From conception to holding your new baby in your arms, the process of pregnancy and birth is full of fascinating surprises. Likewise, there are many interesting natural childbirth facts that you may or may not know. Let’s discuss 16 of them!
Natural Childbirth Facts – Statistics
Despite the discomfort inherent in a natural childbirth, the women who experience it tend to rate their birth as more satisfying than women who choose an epidural (11).
2. Less than Half
In the United States, approximately 39% of women who have vaginal birth do so without an epidural (1).
3. Hispanic Majority
Women of Hispanic origin are more likely to have a natural childbirth in the United States than women of any other race (1).
4. Increases With Age
The older you are, the more likely you are to choose a natural childbirth. Women aged 40 and over are the least likely to choose an epidural (1).
5. 2nd Time Moms
Moms who have given birth before are more likely to have a natural childbirth than first-time moms (1).
6. Rates Vary By State
Natural childbirth rates vary widely by state. Only 22% of women living in New Mexico choose an epidural, while over 78% of women living in Kentucky receive anesthesia (1).
7. Certified Nurse Midwife
Women who give birth attended by a certified nurse midwife (CNM) are more likely to have a natural childbirth than women who give birth attended by a medical doctor (1).
8. Continuous Labor Support
Women who have continuous labor support from a well-prepared partner or doula are more likely to have a natural childbirth than women who do not (9).
Natural Childbirth Facts – Labor
9. Loose Stool
Early labor triggers the release of prostaglandins–hormones that help stimulate contractions in smooth muscle. The intestines and bowel are made of smooth muscle. As a result, most women who are unmedicated will have loose stool during early labor (13).
10. Push or Poop
The urge to push during a natural birth is commonly mistaken for the need to poop. As the baby’s head descends into the birth canal, it puts pressure on the same nerves that a bowel movement does. This creating the familiar sensation of having to poop.
11. Helpful Hormones
Mom’s body releases hormones like epinephrine in response to labor pain. When mom is coping well with labor through the use of breathing techniques, relaxation, or other coping tools, the epinephrine helps her along by promoting alertness and effective pushing (6).
12. No Need to Break Water
In a natural childbirth, the doctor does not need to break the water for baby to be born. It will likely happen on its own during labor or right before birth as the head crowns. Rarely, babies are born with the amniotic sac still intact (8).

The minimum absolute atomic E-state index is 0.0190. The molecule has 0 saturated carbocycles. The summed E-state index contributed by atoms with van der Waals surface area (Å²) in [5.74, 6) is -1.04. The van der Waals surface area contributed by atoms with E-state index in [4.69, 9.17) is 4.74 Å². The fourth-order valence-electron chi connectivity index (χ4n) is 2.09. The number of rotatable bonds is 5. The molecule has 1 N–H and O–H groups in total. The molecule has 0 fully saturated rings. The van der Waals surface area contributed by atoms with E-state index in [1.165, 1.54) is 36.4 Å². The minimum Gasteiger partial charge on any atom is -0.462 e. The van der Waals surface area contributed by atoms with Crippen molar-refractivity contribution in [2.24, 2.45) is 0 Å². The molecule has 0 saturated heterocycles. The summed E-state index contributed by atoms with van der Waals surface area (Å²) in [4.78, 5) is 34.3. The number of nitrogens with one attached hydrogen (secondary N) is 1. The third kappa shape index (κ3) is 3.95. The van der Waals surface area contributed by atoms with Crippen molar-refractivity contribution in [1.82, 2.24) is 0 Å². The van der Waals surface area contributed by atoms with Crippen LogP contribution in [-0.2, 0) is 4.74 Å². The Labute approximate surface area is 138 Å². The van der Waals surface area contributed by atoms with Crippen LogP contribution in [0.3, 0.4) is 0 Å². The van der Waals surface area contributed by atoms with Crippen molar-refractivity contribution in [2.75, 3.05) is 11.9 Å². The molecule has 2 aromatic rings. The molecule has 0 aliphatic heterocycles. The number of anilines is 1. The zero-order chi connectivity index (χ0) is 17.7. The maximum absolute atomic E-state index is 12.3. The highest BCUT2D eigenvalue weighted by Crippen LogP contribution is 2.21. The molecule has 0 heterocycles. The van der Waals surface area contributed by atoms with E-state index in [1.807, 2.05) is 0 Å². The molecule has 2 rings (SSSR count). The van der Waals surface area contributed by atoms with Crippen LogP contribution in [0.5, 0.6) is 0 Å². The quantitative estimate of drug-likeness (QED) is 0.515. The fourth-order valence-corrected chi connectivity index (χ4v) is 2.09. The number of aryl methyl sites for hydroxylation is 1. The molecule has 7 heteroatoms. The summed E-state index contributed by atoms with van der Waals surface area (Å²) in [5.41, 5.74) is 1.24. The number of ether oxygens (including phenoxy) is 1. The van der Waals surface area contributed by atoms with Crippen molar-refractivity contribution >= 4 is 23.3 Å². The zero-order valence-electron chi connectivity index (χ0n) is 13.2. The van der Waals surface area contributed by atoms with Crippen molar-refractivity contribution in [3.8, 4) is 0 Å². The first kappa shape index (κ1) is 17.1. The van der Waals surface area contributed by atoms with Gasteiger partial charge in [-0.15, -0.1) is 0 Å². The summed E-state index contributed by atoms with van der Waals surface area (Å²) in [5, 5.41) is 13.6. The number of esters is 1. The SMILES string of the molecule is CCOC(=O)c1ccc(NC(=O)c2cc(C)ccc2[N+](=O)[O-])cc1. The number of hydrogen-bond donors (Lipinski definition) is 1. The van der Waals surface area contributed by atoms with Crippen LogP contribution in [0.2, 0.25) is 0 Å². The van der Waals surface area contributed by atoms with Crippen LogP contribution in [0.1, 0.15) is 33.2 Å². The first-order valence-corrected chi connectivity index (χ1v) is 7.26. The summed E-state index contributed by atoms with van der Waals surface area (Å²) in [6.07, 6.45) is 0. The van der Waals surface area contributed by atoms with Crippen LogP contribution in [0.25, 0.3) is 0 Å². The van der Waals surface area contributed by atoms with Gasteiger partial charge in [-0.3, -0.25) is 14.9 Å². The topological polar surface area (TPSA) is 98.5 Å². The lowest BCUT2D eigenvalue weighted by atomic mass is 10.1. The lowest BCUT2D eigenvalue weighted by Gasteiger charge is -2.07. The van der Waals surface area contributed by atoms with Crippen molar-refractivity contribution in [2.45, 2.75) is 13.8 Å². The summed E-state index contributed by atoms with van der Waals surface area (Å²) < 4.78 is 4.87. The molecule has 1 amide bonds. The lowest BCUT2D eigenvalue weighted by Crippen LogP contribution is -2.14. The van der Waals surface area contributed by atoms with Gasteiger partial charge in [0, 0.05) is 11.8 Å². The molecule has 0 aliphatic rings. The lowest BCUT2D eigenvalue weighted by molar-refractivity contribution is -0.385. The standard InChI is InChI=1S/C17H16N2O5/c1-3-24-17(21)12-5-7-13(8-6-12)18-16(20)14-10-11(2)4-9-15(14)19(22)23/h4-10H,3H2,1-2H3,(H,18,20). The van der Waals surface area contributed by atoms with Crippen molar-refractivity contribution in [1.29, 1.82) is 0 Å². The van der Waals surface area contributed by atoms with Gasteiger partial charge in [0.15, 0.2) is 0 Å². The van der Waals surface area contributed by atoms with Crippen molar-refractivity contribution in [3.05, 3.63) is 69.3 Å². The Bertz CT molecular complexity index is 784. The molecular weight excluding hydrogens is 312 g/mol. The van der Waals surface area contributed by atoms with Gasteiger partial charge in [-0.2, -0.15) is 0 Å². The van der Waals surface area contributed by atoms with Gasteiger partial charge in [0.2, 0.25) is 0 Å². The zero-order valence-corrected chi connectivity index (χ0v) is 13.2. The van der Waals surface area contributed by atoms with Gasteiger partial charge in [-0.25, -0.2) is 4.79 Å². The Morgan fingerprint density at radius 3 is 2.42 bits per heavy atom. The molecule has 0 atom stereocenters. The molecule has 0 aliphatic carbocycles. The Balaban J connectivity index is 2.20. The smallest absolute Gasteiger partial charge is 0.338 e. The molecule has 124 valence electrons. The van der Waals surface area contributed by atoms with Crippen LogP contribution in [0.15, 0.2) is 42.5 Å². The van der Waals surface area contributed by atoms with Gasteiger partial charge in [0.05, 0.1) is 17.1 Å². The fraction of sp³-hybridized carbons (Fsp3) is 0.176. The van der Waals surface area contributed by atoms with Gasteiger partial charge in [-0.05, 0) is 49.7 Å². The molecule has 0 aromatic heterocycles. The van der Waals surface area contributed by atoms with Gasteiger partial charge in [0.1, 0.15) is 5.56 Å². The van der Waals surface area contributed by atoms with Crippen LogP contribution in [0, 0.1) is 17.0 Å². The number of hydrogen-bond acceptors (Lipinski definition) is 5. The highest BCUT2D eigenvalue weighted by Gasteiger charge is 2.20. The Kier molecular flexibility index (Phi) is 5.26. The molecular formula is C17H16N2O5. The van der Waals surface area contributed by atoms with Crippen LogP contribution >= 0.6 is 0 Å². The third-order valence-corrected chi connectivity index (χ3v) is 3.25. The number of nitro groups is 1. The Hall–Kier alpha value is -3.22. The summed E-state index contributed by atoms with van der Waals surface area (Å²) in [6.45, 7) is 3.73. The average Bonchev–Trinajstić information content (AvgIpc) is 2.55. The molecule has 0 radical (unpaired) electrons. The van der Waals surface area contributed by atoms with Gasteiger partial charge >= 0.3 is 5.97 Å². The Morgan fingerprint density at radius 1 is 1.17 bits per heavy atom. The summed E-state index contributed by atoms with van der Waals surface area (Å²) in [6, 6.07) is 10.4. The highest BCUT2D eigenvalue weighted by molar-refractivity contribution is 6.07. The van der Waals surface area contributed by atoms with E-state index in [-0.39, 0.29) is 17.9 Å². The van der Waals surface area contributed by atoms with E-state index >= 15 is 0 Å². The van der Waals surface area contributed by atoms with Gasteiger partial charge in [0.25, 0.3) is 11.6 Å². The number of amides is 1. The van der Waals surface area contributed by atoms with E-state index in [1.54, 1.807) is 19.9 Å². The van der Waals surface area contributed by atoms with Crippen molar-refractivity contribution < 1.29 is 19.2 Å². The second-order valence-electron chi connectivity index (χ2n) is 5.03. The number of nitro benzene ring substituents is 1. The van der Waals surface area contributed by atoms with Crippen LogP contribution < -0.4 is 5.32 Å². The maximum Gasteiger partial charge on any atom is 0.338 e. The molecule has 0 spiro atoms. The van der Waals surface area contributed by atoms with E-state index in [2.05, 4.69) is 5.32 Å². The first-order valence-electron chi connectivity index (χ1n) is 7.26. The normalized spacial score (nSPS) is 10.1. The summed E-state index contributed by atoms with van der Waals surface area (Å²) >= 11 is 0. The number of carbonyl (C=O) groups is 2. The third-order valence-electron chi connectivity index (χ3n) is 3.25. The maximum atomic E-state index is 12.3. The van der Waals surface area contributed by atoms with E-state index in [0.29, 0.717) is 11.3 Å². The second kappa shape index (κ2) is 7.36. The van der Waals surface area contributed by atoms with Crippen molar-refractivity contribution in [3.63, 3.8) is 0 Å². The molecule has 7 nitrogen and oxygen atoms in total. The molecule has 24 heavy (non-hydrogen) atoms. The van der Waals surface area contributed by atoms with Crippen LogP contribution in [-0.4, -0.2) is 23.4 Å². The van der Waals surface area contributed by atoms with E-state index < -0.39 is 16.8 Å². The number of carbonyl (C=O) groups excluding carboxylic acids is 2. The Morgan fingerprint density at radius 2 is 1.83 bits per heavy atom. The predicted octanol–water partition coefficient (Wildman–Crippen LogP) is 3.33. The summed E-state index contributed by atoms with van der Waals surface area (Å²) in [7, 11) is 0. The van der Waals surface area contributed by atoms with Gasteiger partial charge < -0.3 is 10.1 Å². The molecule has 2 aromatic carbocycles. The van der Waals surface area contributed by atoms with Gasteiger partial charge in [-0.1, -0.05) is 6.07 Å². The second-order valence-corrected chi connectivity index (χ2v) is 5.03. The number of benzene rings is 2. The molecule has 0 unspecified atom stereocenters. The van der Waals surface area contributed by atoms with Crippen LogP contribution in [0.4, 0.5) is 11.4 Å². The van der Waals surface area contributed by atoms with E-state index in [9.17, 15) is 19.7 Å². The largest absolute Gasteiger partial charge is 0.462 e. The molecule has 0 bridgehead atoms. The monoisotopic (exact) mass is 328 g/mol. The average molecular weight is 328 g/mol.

13. Amniotic Sac Increases Comfort
Most women say that labor is more comfortable and contractions are easier to manage when the amniotic sac is still intact.
14. Ring of Fire
Right before the baby is born, the perineum (the area between the anus and vagina) gets stretched out as baby’s head starts to crown. The stretching skin causes a temporary burning sensation known as “the ring of fire.”
15. Rest & Be Thankful Phase
After the cervix is 10cm dilated, some women experience a brief period of time without any contractions. This may be your body’s way of giving you time to rest up for work of pushing, and is often known as the “Rest & Be Thankful Phase.”
16. Shorter Pushing Phase
Women who have a natural childbirth tend to experience a shorter pushing phase of labor and less instrumental deliveries than women who choose an epidural (10).
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Natural Childbirth Facts Resources:
(1) Osterman MJK, Martin JA. Epidural and spinal anesthesia use during labor: 27-state reporting area, 2008. National vital statistics reports; vol 59 no 5. Hyattsville, MD: National Center for Health Statistics. 2011.
(2) Smith, G. C. (2001). Use of time to event analysis to estimate the normal duration of human pregnancy. Hum Reprod 16(7): 1497-1500.
(3) Dekker, Rebecca. (2017). Evidence on Due Dates. Retrieved from https://evidencebasedbirth.com/evidence-on-inducing-labor-for-going-past-your-due-date/
(4) Buhimschi, C.C. & Buhimschi, I.A. (2006). Advantages of VAginal Delivery. clinical Obstetrics and Gynecology, 49 (1), 167-183.
(5) Childbirth Connection (2012). Vaginal or Cesarean Birth: What Is at Stake for Women and BAbies? New York: Childbirth Connection.
(6) Buckley, Sarah J. Hormonal Physiology of Childbearing: Evidence and Implications for Women, Babies, and Maternity Care. Washington, D.C.: Childbirth Connection Programs, National Partnership for Women & Families, January 2015.
(7) Prior, E., et al. (2012). Breastfeeding after cesarean delivery: A systematic review and meta-analysis of world literature. Am J Clin Nutr, 95(5), 1113-1135.
(8) Caul. (2017). Wikipedia. Retrieved from https://en.wikipedia.org/wiki/Caul
(9) Hodnett ED, Gates S, Hofmeyr GJ, Sakala C. Continuous support for women during childbirth. Cochrane Database of Systematic Reviews 2013, Issue 7. Art. No.: CD003766. DOI: 10.1002/14651858.CD003766.pub5.
(11) Morgan, B., Bulpitt, C.J., Clifton, P., and Lewis, P.J. (1982). Analgesia and satisfaction in childbirth (The Queen Charlotte 1000-mother survey). Lancet, 1, 808
(12) Salmon, Y. M., et al. (1986). “Cervical ripening by breast stimulation.” Obstet Gynecol 67(1): 21-24.
(13) Husslein, P. (1984). The importance of oxytocin and prostaglandins to the mechanism of labor in humans. Wien Klin Wochenschr Suppl. 155:1-32.